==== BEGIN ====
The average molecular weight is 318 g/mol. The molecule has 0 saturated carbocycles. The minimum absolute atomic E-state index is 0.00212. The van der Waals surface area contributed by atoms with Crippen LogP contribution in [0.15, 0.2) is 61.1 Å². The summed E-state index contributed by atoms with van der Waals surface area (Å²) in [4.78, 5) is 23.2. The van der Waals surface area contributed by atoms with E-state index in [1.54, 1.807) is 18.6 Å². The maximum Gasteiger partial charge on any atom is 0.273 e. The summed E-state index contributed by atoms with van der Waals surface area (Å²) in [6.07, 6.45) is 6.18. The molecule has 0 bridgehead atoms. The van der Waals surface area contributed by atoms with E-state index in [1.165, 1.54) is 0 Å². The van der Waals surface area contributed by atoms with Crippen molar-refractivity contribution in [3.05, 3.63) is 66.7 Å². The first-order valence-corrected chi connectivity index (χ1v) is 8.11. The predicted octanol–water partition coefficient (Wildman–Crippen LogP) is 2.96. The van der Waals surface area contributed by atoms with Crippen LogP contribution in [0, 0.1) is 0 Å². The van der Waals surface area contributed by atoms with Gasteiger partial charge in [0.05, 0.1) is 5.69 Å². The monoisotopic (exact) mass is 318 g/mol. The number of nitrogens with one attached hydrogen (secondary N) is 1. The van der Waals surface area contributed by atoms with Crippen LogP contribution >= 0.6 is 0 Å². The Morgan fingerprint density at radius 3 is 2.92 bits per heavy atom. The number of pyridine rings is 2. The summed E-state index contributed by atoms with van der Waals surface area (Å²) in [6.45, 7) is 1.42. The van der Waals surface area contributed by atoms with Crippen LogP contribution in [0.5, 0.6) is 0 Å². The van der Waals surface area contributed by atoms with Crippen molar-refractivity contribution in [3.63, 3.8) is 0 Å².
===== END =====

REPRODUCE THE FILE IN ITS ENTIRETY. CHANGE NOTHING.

The average molecular weight is 318 g/mol. The molecule has 0 saturated carbocycles. The minimum absolute atomic E-state index is 0.00212. The van der Waals surface area contributed by atoms with Crippen LogP contribution in [0.15, 0.2) is 61.1 Å². The summed E-state index contributed by atoms with van der Waals surface area (Å²) in [4.78, 5) is 23.2. The van der Waals surface area contributed by atoms with E-state index in [1.54, 1.807) is 18.6 Å². The maximum Gasteiger partial charge on any atom is 0.273 e. The summed E-state index contributed by atoms with van der Waals surface area (Å²) in [6.07, 6.45) is 6.18. The molecule has 0 bridgehead atoms. The van der Waals surface area contributed by atoms with E-state index in [1.165, 1.54) is 0 Å². The van der Waals surface area contributed by atoms with Crippen molar-refractivity contribution in [3.05, 3.63) is 66.7 Å². The first-order valence-corrected chi connectivity index (χ1v) is 8.11. The predicted octanol–water partition coefficient (Wildman–Crippen LogP) is 2.96. The van der Waals surface area contributed by atoms with Crippen LogP contribution in [0, 0.1) is 0 Å². The van der Waals surface area contributed by atoms with Gasteiger partial charge in [0.05, 0.1) is 5.69 Å². The monoisotopic (exact) mass is 318 g/mol. The number of nitrogens with one attached hydrogen (secondary N) is 1. The van der Waals surface area contributed by atoms with Crippen LogP contribution >= 0.6 is 0 Å². The Morgan fingerprint density at radius 3 is 2.92 bits per heavy atom. The number of pyridine rings is 2. The summed E-state index contributed by atoms with van der Waals surface area (Å²) in [6.45, 7) is 1.42. The van der Waals surface area contributed by atoms with Crippen LogP contribution in [0.5, 0.6) is 0 Å². The van der Waals surface area contributed by atoms with Crippen molar-refractivity contribution in [3.63, 3.8) is 0 Å².